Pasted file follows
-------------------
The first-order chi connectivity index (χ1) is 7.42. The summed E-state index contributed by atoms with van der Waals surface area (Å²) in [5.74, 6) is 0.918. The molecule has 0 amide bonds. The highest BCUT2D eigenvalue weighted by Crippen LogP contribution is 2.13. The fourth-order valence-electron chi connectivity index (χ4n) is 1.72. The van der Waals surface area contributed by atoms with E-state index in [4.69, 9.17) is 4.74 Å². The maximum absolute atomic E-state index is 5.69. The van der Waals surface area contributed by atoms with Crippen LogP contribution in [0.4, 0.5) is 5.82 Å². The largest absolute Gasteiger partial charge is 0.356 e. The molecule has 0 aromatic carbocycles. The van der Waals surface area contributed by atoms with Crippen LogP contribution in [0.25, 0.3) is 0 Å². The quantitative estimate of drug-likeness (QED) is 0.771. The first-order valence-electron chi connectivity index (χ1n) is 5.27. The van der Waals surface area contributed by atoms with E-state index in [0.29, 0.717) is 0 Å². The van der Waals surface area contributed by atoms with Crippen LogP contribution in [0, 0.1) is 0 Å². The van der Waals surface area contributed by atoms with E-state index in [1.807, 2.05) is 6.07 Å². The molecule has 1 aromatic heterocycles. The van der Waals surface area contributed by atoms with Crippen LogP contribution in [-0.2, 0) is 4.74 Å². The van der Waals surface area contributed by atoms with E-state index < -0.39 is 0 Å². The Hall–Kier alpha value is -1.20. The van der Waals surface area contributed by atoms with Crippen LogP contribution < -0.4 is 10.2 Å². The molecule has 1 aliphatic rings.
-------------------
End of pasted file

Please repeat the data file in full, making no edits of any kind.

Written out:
The first-order chi connectivity index (χ1) is 7.42. The summed E-state index contributed by atoms with van der Waals surface area (Å²) in [5.74, 6) is 0.918. The molecule has 0 amide bonds. The highest BCUT2D eigenvalue weighted by Crippen LogP contribution is 2.13. The fourth-order valence-electron chi connectivity index (χ4n) is 1.72. The van der Waals surface area contributed by atoms with E-state index in [4.69, 9.17) is 4.74 Å². The maximum absolute atomic E-state index is 5.69. The van der Waals surface area contributed by atoms with Crippen LogP contribution in [0.4, 0.5) is 5.82 Å². The largest absolute Gasteiger partial charge is 0.356 e. The molecule has 0 aromatic carbocycles. The van der Waals surface area contributed by atoms with Crippen LogP contribution in [0.25, 0.3) is 0 Å². The quantitative estimate of drug-likeness (QED) is 0.771. The first-order valence-electron chi connectivity index (χ1n) is 5.27. The van der Waals surface area contributed by atoms with E-state index in [0.29, 0.717) is 0 Å². The van der Waals surface area contributed by atoms with Crippen LogP contribution in [0, 0.1) is 0 Å². The van der Waals surface area contributed by atoms with E-state index in [1.807, 2.05) is 6.07 Å². The molecule has 1 aromatic heterocycles. The van der Waals surface area contributed by atoms with Crippen LogP contribution in [-0.2, 0) is 4.74 Å². The van der Waals surface area contributed by atoms with E-state index < -0.39 is 0 Å². The Hall–Kier alpha value is -1.20. The van der Waals surface area contributed by atoms with Crippen LogP contribution < -0.4 is 10.2 Å². The molecule has 1 aliphatic rings.